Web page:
"Massive potential loss of ecosystem services with carbon costs potentially 'off the scale'.” Dr Therivel
Riki Therivel, sustainability consultant and visiting professor at Oxford Brookes University, backed up these fears of biodiversity loss and forecast massive potential loss of ecosystem services with carbon costs potentially “off the scale.” Dr Therivel said that by her calculations, just the costs of loss of amenity during construction will completely outweigh any net environmental benefit from the scheme, suggesting the figures have been “massaged” by the EA.
“A flood alleviation scheme is definitely needed. But the proposed OFAS scheme will have ecosystem services costs which have not been fully considered by the EA. Other schemes not considered by the EA may deliver the same benefits with fewer costs. For example, smaller, incremental actions that can be monitored and managed.”
"Channel the weakest component of the scheme."Environmental Campaigner Dr Rod Chalk
"Could cause Oxford's biggest environmental catastrophe ever."
Environmental campaigner Dr Rod Chalk from Hinksey and Osney Environment Group (HOEG) claimed the channel was the least effective component of the scheme and would only protect around 150 houses in a 100-year flood event. He said the major flaws in the scheme were that it was a passive, gravity driven system which couldn’t be controlled.
He said that HOEG had identified 3 different options offering the equivalent or even better flood protection options without the prohibitive environmental cost.
He presented the design of a pump pipeline scheme designed by engineer Jonathan Madden who joined the meeting from the Middle East. He described this as an active, enclosed power-driven system that was fully controllable.
“We absolutely want a scheme and don’t want a public enquiry if it can be avoided. But on economic, environmental and hydrological grounds this scheme is flawed. The trees felled, spoil extracted and 30,000 lorry movements over three years will transform an ancient flood plain meadow into an open cast gravel mine. The loss of mixed mature woodland, healthy streams and crack willow will combine to devastate our biodiversity. The purported nature reserve could be the largest environmental catastrophe in Oxford’s history and this wildlife corridor lost forever.”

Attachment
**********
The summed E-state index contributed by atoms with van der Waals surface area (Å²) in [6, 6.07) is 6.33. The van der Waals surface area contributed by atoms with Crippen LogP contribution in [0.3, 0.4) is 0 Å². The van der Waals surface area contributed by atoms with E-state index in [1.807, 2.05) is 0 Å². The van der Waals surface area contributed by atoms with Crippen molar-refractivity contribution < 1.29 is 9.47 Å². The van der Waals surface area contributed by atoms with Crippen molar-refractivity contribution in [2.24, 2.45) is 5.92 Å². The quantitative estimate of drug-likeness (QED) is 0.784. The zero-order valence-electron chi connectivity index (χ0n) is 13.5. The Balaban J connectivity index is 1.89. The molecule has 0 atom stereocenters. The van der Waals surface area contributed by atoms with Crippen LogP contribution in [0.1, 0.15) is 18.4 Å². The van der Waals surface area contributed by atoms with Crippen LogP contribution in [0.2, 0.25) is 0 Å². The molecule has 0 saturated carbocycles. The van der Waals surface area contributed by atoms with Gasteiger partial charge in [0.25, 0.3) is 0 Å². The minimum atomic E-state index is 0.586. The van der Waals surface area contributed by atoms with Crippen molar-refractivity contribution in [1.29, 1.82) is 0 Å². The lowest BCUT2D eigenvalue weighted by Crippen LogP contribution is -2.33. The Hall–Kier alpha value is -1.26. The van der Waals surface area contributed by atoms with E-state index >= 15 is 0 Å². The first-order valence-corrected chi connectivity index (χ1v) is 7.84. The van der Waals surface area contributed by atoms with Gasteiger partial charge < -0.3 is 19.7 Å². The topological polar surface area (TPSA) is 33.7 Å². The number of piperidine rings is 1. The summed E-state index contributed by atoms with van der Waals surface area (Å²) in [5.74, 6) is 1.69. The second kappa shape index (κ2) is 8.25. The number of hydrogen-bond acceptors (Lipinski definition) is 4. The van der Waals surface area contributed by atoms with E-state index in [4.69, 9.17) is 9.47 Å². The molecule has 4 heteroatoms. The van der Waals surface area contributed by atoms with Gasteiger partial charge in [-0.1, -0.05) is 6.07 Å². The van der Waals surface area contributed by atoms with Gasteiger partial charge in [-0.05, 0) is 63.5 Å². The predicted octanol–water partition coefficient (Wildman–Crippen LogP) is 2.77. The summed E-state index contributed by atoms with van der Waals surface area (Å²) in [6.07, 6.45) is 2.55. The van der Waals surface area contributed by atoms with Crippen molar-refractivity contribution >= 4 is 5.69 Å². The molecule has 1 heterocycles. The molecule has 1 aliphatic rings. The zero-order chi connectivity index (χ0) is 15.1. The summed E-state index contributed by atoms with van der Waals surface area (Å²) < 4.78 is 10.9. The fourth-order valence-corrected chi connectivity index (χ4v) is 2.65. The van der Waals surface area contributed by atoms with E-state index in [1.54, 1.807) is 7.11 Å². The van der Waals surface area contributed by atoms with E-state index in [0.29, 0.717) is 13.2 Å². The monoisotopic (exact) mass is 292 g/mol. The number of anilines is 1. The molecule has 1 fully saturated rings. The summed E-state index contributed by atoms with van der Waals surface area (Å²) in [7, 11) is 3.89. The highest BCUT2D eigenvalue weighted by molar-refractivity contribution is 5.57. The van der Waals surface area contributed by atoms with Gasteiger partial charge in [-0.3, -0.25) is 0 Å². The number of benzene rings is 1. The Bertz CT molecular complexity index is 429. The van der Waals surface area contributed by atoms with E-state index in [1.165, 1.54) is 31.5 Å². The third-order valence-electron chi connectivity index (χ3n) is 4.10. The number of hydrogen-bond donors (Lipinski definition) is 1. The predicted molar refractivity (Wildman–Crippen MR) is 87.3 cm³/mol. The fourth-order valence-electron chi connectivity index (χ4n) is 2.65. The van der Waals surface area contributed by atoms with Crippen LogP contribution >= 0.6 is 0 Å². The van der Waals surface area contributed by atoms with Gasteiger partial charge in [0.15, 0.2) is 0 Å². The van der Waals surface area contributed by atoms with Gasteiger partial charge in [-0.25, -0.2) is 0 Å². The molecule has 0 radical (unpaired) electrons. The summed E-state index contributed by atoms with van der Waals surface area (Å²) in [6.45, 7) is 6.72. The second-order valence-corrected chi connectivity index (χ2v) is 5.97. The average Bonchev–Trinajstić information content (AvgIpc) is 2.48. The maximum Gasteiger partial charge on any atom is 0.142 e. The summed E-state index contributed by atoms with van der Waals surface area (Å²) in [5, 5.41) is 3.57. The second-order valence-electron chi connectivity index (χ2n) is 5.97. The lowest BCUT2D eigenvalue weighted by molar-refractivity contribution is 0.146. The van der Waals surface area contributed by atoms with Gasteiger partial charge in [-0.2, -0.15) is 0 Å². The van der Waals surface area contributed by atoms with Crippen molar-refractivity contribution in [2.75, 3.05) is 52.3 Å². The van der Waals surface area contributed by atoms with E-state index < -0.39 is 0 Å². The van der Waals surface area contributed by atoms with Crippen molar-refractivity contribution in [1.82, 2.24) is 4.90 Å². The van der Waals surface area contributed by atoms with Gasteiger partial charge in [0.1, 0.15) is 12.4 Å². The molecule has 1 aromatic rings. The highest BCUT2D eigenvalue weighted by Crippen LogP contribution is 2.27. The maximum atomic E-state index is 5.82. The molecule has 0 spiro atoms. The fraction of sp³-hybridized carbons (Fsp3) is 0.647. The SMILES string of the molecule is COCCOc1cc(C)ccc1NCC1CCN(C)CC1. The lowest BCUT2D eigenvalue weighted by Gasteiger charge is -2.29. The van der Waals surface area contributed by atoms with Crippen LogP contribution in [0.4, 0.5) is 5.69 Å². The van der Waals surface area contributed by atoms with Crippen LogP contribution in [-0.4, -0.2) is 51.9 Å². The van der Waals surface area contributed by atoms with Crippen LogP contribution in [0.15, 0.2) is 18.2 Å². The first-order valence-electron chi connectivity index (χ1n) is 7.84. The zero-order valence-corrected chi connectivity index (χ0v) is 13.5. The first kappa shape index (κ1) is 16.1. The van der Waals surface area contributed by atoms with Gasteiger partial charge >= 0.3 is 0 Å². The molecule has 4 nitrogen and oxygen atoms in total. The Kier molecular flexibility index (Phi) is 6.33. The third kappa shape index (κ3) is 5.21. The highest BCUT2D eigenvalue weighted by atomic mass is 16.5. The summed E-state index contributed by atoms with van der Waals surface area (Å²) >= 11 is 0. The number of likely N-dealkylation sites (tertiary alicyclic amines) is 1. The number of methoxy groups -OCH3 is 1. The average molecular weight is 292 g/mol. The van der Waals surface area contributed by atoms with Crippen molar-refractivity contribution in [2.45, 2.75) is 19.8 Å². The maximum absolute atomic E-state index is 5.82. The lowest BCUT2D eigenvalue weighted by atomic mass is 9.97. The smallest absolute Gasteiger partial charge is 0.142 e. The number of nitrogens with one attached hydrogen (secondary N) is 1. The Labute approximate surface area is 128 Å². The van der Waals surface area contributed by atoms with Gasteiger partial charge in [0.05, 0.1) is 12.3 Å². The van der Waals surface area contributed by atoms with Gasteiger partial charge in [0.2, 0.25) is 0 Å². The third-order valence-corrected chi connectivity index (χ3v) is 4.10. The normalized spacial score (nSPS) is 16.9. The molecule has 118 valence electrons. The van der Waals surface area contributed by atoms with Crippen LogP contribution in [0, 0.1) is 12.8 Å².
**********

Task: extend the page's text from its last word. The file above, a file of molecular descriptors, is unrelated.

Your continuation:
Oxford Faces Dramatic Increase in Flood Events Due to Climate Change
"City needs to become more flood resilient," Dr Louise Slater
Hydrologist and associate Professor Louise Slater from the School of Geography, University of Oxford gave an overview of the changes in flood risk affecting Oxford. She confirmed flood risk has been increasing and the city needed to become more flood resilient. To illustrate the magnitude of change, she ran a statistical analysis that showed a flood from the 1960s that would have occurred every 100 years, could under today’s conditions happen with much greater frequency. She said there were different ways of calculating these statistics,
“But it tells us that we should expect these very large floods of 1 in 100 years to occur with greater frequency now than they did in the 1960s. A one in a 100-year flood is not a static concept, it is a dynamic concept.”
She said that the likelihood of extreme floods would change over time with factors like urbanisation, deforestation and changes in water management and climate variability.
The way to address flooding is usually with a multi-level approach. You do need hard engineering solutions like flood defences. But you also need softer methods like natural flood management and green infrastructure. This is all part of a combined package and should set the scene for all discussions about flood management.”
Regenerative Farming Could Hold Key to Flood Mitigation
Experimental Projects across the Thames Catchment hold promise
David Ramsbottom said that the jury was currently out on exactly what could be achieved by doing work upstream to reduce flood flows and that had got to be part of the debate. The Environment Agency has started a project looking into the feasibility of measures across the Thames catchment to mitigate the expected increases in flood flows caused by climate change.
He said that on a brighter note that regenerative farming practices held out great hope because increasing ground cover and restoring the topsoil could reduce run off significantly. “There are farmers in the Thames catchment looking at different ways of managing the land including different ploughing practices, having much more ground cover, herbal leys and various other regenerative farming practices. As farming covers very large land areas this could significantly reduce run off. From all I’ve seen this offers the greatest hope simply because we need to go in this more sustainable direction.”